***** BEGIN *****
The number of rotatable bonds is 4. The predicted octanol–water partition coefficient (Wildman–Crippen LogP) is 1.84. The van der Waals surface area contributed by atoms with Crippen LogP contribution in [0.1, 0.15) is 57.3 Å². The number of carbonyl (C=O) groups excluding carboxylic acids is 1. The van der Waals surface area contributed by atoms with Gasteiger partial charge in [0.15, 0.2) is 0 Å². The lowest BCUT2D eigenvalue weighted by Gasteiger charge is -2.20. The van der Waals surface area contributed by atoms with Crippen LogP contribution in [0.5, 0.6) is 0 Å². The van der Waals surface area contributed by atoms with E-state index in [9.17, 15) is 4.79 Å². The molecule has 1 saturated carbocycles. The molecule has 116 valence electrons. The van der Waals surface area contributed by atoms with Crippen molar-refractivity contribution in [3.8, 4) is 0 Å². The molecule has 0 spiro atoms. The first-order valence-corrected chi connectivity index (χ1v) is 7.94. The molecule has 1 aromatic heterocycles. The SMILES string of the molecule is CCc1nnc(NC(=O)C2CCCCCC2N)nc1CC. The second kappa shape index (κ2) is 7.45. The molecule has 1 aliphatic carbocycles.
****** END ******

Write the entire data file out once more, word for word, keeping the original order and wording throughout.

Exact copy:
The number of rotatable bonds is 4. The predicted octanol–water partition coefficient (Wildman–Crippen LogP) is 1.84. The van der Waals surface area contributed by atoms with Crippen LogP contribution in [0.1, 0.15) is 57.3 Å². The number of carbonyl (C=O) groups excluding carboxylic acids is 1. The van der Waals surface area contributed by atoms with Gasteiger partial charge in [0.15, 0.2) is 0 Å². The lowest BCUT2D eigenvalue weighted by Gasteiger charge is -2.20. The van der Waals surface area contributed by atoms with Crippen LogP contribution in [0.5, 0.6) is 0 Å². The van der Waals surface area contributed by atoms with E-state index in [9.17, 15) is 4.79 Å². The molecule has 1 saturated carbocycles. The molecule has 116 valence electrons. The van der Waals surface area contributed by atoms with Crippen molar-refractivity contribution in [3.8, 4) is 0 Å². The molecule has 0 spiro atoms. The first-order valence-corrected chi connectivity index (χ1v) is 7.94. The molecule has 1 aromatic heterocycles. The SMILES string of the molecule is CCc1nnc(NC(=O)C2CCCCCC2N)nc1CC. The second kappa shape index (κ2) is 7.45. The molecule has 1 aliphatic carbocycles.